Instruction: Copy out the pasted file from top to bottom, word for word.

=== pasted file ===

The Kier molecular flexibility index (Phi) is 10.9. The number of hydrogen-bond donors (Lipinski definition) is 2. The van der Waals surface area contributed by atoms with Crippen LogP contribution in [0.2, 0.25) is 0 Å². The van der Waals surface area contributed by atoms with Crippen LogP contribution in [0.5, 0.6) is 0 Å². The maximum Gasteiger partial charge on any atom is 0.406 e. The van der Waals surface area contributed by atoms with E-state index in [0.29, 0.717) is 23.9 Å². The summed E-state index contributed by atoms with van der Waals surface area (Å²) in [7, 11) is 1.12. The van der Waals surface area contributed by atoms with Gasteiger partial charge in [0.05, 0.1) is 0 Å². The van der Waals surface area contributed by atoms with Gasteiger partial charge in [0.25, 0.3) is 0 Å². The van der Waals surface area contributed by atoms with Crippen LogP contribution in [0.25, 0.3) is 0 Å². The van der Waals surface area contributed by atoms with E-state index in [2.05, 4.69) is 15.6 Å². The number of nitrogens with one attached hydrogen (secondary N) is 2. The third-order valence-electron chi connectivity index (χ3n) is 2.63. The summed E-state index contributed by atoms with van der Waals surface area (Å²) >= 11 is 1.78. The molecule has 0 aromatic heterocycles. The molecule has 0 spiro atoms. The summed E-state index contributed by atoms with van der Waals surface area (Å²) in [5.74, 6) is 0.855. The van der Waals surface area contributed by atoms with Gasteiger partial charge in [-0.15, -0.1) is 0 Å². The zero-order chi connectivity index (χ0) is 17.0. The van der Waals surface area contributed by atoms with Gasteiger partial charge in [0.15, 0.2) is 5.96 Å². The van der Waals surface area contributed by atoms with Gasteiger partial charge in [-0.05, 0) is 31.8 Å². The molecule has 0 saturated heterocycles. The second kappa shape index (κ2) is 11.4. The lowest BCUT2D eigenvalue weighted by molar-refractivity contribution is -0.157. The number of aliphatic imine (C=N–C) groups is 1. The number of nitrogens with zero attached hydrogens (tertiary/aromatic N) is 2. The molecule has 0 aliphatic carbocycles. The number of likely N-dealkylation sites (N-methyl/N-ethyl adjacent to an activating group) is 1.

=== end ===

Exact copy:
The Kier molecular flexibility index (Phi) is 10.9. The number of hydrogen-bond donors (Lipinski definition) is 2. The van der Waals surface area contributed by atoms with Crippen LogP contribution in [0.2, 0.25) is 0 Å². The van der Waals surface area contributed by atoms with Crippen LogP contribution in [0.5, 0.6) is 0 Å². The maximum Gasteiger partial charge on any atom is 0.406 e. The van der Waals surface area contributed by atoms with E-state index in [0.29, 0.717) is 23.9 Å². The summed E-state index contributed by atoms with van der Waals surface area (Å²) in [7, 11) is 1.12. The van der Waals surface area contributed by atoms with Gasteiger partial charge in [0.05, 0.1) is 0 Å². The van der Waals surface area contributed by atoms with Gasteiger partial charge in [0.25, 0.3) is 0 Å². The van der Waals surface area contributed by atoms with Crippen LogP contribution in [0.25, 0.3) is 0 Å². The van der Waals surface area contributed by atoms with E-state index in [2.05, 4.69) is 15.6 Å². The number of nitrogens with one attached hydrogen (secondary N) is 2. The third-order valence-electron chi connectivity index (χ3n) is 2.63. The summed E-state index contributed by atoms with van der Waals surface area (Å²) >= 11 is 1.78. The molecule has 0 aromatic heterocycles. The molecule has 0 spiro atoms. The summed E-state index contributed by atoms with van der Waals surface area (Å²) in [5.74, 6) is 0.855. The van der Waals surface area contributed by atoms with Gasteiger partial charge in [-0.15, -0.1) is 0 Å². The zero-order chi connectivity index (χ0) is 17.0. The van der Waals surface area contributed by atoms with Gasteiger partial charge in [0.15, 0.2) is 5.96 Å². The van der Waals surface area contributed by atoms with Gasteiger partial charge in [-0.05, 0) is 31.8 Å². The molecule has 0 saturated heterocycles. The second kappa shape index (κ2) is 11.4. The lowest BCUT2D eigenvalue weighted by molar-refractivity contribution is -0.157. The number of aliphatic imine (C=N–C) groups is 1. The number of nitrogens with zero attached hydrogens (tertiary/aromatic N) is 2. The molecule has 0 aliphatic carbocycles. The number of likely N-dealkylation sites (N-methyl/N-ethyl adjacent to an activating group) is 1.